For income seekers, rising interest rates often mean trouble. That’s because prices of bonds usually fall when rates climb. One way to defend against rising rates is to invest in floating-rate loans. Rates on these loans, which banks make to businesses, are pegged to short-term benchmarks and typically reset every 30 to 90 days. That means that when rates rise, the interest you receive on these IOUs, also called “leveraged loans,” goes up as well.
You’ve no doubt heard about the awesome and ubiquitous power of the “cloud.” It seems straightforward. You take everything on your computer, upload it to the cloud, and–poof!–you can access your data, photos or programs from anywhere. But what is the cloud? Where is it? It’s all a bit, well, nebulous. Simply put, the cloud is a metaphor for the internet. Cloud computing means a user can store and access data and programs on the web, rather than on a hard drive.
This fund’s goal: Invest in firms that can generate annual earnings gains of at least 15%. If you had been prescient enough to invest in Amazon.com when it went public 20 years ago and was still just an online bookseller, your investment today would be worth 500 times more. You probably didn’t, but you can console yourself with the knowledge that for every upstart that goes on to conquer the world, many more fizzle out. That makes small, fast-growing firms especially well suited for funds.
Muck Rack makes it simple to find people, tweets, or articles that mention any name, keyword, company, hashtag etc. We've compiled this guide to help you make the most of your search.
Selecting a term
Start searching tweets, articles from media outlets, articles mentioned in tweets, journalists'
names, titles and bios with some suggested searches:
Companies or Topics (e.g. iPhone, Microsoft)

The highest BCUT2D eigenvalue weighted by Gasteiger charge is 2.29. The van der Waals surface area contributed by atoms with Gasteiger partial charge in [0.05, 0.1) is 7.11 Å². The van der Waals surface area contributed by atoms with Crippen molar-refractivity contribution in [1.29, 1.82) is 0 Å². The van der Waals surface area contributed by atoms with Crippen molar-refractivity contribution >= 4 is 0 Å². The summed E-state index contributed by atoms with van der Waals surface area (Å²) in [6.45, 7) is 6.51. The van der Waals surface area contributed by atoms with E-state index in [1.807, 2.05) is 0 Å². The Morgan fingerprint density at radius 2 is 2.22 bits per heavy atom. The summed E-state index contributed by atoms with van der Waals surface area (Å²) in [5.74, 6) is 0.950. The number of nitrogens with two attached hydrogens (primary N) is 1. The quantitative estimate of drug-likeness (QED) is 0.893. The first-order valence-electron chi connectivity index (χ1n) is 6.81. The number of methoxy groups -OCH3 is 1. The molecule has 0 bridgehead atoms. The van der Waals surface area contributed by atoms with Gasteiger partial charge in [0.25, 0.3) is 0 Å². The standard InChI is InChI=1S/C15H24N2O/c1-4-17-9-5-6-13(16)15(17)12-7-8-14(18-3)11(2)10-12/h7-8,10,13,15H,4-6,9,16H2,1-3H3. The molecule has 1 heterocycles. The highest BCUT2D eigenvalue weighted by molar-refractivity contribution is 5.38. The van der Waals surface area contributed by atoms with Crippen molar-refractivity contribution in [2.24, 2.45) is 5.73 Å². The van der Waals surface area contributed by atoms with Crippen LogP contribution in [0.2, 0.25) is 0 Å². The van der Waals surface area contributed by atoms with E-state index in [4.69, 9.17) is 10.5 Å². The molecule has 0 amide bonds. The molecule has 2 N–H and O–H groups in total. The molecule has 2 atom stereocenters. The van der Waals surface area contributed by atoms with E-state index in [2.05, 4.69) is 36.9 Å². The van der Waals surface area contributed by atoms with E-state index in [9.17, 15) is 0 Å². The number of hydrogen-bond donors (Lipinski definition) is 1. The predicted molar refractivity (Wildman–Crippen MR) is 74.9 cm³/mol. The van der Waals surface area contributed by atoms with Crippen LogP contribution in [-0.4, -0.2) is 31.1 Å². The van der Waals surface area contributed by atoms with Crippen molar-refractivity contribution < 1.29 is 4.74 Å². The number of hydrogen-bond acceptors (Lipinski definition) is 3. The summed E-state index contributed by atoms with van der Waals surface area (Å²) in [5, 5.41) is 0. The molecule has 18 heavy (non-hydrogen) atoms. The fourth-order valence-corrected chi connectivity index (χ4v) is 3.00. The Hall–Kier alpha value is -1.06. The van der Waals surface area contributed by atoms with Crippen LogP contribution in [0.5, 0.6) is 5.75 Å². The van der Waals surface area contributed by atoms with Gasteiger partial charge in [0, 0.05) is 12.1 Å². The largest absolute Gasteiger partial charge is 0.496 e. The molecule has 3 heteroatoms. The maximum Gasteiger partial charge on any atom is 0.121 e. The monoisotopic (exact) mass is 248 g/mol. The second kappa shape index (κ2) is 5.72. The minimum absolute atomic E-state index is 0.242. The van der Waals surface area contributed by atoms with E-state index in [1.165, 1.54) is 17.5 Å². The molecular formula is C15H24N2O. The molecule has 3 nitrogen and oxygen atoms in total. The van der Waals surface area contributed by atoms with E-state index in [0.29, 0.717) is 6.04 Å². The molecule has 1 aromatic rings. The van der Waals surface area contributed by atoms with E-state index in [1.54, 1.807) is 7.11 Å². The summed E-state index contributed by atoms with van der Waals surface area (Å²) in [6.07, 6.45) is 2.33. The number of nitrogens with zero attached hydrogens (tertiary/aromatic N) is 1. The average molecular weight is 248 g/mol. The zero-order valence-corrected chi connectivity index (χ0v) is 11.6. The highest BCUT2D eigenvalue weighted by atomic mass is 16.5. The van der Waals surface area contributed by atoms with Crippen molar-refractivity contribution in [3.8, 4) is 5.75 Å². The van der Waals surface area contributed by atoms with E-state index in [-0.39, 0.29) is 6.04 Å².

Phrases (e.g. "cloud computing") — use quotes to keep the terms together
Twitter handles (e.g. @username) — returns those who have mentioned or replied to
Names (e.g. "David Pogue")
Hashtags (e.g. #sxsw, #london2012)
Bio details (e.g. vegan, Olympics, father)
Muck Rack's Advanced Search allows for many boolean operators.
Find results that mention multiple specified terms, use AND or
+. For example, ensure each result contains both Elon Musk and Mark Zuckerberg by
searching Obama AND Romney or Obama + Romney.
Use the operators OR or , to broaden your search when you'd like either of
multiple terms to appear in results. (This is the default behavior of our search when no operators
are used.) For example, search for democrat OR republican to find results that refer to
Democrats and/or Republicans.
Use NOT or - to subtract results from your search. For
example, searching Disney will yield results about the Walt Disney Company as well as Walt Disney
World Resort. To exclude mentions of Disney World, search for Disney -World or Disney
When using one of these operators with a phrase, enclose it in quotation marks. For example, you can
find results about smartphones excluding Apple's iPhone 4S by searching smartphone -"iPhone
Exact case matching or punctuation
If you're searching for a brand name or keyword that relies on specific punctuation marks or capitalization, you can
find results that match your exact query by adding matchcase: before the keyword you're searching for, like matchcase:E*TRADE .
Use parentheses to separate multiple
boolean phrases. For example, to find journalists talking about having fun in Disney World or
Disneyland, search for ("disney world" OR disneyland) AND fun.
An asterisk can be used to search for any variation of a root word truncated by the asterisk. For example, searching for admin* will return results for administrator, administration, administer, administered, etc.
A near operator is an AND operator where you can control the distance between the words. You can vary the distance the near operation uses by adding a forward slash and number (between 0-99) such as strawberries NEAR/10 "whipped cream", which means the strawberries must exist within 10 words of "whipped cream".